- Was there sufficient preparation?
- What level of planning did your organisation have in place before the event?
- Why was the specific level of planning in place?
Workshops can also help avoid costly impacts to your business interruption insurance. Have you, your suppliers’ or customers’ ways of working changed over the past year? These need to be documented to optimise your business continuity plan. If not, you might be subject to potential increases in business interruption insurance.
4. Avoiding a climate change business disaster with a risk lens
Know what climate change risk means for you, not just the world. Climate change is not just a social problem, it’s a business one, with climate related costs only rising.
Start by mapping out what the variables are. For example, what does a single percentage change in temperature mean for your employees and business assets in the real world? For farmers, it might mean destroyed crops and decreased outputs of agriculture. Consider risks like a water and energy crisis.
Secondly, understand what the impacts are when risks like heat waves last longer. Think about location risk in tropical areas like Far North Queensland. For your workplace or suppliers, it might become too hot to work. What might intense flooding and rising sea levels mean for your business? Physical assets like buildings in coastal areas will only become more vulnerable to extreme flooding and cyclones.
Thirdly, consider the adaptation and intervention needed to avoid a climate change business disaster. Perhaps it’s water and energy conservation and finding innovative alternatives to rain water storage.
As we observe changes in natural disaster activity and intensity, insurers are reacting by increasing premiums and enforcing stricter exclusions and lower limits. One step further, they’re reducing capacity or withdrawal altogether from industries seen to be contributing significantly to climate change. Risk managers can’t afford to sit and wait. Climate change is a ‘here and now’ business challenge.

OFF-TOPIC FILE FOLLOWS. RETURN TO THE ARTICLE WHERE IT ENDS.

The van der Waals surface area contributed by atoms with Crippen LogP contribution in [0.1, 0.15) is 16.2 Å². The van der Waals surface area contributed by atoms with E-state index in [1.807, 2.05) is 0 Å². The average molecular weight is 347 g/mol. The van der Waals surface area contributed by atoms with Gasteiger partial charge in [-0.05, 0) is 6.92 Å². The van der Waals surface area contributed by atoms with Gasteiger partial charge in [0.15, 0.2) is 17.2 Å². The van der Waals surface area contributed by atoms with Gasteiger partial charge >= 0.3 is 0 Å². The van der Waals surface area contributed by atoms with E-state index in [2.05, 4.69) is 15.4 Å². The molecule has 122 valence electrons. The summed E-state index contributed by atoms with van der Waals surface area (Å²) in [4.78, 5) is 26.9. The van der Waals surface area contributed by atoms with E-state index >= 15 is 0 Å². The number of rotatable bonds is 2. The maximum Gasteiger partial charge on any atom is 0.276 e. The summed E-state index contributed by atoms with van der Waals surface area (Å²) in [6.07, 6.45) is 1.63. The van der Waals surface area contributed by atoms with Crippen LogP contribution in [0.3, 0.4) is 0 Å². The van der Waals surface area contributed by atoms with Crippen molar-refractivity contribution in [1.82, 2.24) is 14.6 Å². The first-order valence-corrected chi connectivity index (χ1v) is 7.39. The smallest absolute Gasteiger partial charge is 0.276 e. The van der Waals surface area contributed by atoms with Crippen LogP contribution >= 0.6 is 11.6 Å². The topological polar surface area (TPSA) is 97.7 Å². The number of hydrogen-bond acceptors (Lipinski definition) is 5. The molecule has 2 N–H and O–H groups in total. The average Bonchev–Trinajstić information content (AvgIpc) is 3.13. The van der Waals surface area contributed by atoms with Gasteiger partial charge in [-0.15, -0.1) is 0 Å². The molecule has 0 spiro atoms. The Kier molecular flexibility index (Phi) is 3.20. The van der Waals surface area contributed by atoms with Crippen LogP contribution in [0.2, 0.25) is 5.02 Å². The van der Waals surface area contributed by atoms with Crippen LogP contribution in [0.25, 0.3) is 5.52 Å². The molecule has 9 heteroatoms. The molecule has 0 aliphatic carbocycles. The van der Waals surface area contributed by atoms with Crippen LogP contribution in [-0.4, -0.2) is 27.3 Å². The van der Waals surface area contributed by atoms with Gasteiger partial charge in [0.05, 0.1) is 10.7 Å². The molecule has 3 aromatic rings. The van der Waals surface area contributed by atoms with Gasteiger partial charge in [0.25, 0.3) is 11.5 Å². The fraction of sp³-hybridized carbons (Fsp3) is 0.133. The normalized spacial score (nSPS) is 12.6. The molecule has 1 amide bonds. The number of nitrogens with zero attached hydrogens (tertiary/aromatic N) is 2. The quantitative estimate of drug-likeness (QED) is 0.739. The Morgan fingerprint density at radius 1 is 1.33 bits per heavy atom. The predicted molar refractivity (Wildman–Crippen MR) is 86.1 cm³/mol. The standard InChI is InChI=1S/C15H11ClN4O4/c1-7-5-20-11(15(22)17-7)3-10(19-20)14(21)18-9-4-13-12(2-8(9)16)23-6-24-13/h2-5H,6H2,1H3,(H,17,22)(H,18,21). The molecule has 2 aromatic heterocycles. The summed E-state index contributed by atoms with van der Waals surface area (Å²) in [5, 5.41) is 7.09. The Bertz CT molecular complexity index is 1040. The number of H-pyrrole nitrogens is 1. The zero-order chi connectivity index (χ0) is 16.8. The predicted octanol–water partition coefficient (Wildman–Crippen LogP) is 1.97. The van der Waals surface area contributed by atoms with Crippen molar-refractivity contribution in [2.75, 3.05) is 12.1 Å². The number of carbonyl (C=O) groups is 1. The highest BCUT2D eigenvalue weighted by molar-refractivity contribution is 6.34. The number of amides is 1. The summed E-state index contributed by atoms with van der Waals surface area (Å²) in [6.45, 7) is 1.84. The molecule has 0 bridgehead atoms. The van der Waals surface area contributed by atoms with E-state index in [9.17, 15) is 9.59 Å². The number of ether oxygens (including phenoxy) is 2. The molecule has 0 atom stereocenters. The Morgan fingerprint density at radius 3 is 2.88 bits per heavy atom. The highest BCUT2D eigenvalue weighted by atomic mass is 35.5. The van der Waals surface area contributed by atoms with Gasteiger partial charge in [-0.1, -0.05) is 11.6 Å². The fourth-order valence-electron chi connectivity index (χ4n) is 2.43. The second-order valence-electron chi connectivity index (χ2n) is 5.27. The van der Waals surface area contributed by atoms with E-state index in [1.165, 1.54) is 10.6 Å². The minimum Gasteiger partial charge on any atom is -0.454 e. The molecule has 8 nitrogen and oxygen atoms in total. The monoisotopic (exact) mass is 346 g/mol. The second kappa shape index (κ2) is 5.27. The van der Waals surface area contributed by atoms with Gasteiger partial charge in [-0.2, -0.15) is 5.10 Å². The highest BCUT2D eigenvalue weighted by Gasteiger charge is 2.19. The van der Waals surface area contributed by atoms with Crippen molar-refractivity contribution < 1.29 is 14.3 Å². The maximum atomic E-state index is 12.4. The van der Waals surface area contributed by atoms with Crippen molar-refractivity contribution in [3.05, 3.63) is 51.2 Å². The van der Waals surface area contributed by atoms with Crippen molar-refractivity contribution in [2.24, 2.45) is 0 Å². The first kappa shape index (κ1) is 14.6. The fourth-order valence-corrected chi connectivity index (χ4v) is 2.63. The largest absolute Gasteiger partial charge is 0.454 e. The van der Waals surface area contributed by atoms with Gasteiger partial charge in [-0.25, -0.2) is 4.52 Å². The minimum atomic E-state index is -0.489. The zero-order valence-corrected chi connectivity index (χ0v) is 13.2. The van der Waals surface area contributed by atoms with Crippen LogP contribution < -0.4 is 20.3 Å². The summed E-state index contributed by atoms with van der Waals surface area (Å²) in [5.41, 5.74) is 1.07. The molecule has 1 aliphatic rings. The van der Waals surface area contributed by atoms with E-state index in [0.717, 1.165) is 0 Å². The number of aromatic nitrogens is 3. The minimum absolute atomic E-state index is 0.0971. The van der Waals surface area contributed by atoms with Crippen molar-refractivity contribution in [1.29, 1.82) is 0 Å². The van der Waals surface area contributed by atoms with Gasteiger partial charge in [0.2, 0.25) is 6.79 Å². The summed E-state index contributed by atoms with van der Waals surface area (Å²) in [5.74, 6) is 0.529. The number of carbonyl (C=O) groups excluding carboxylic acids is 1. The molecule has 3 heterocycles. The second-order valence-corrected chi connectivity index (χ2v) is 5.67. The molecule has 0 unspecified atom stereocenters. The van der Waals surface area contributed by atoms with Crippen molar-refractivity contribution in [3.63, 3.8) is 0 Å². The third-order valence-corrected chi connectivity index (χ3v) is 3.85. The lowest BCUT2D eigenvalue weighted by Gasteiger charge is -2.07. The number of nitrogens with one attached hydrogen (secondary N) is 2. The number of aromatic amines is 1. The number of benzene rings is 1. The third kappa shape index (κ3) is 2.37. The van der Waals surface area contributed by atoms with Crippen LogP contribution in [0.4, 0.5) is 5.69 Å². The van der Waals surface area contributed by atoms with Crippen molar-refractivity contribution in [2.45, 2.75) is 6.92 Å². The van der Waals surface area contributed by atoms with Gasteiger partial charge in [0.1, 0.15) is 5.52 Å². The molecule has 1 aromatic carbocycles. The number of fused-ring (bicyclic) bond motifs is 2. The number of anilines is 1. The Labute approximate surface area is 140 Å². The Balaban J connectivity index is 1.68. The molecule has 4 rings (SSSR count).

Looking forward with confidence
Risk managers are in pole position as the world recovers from a global pandemic and responds to ongoing threats such as cyber-attacks and catastrophic climate change.
Now is the time to rise to the occasion and review your risk management strategies, so you can build resilience for what comes next.
Talk to us
If you would like to better understand how emerging risks might impact your business and how you can be prepared to respond, you can contact us here.
For more insights, you can read The Global Risks Report 2021, published by the World Economic Forum with support from Marsh McLennan.
The information contained in this publication provides only a general overview of subjects covered, is not intended to be taken as advice regarding any individual situation and should not be relied upon as such. Insureds should consult their insurance and legal advisors regarding specific coverage issues. All insurance coverage is subject to the terms, conditions, and exclusions of the applicable individual policies. Marsh cannot provide any assurance that insurance can be obtained for any particular client or for any particular risk. Statements concerning legal matters should be understood to be general observations based solely on our experience as insurance brokers and risk consultants and should not be relied upon as legal advice, which we are not authorized to provide. All such matters should be reviewed with your own qualified legal advisors. Copyright 2020 Marsh Pty Ltd All rights reserved. LCPA: 21/040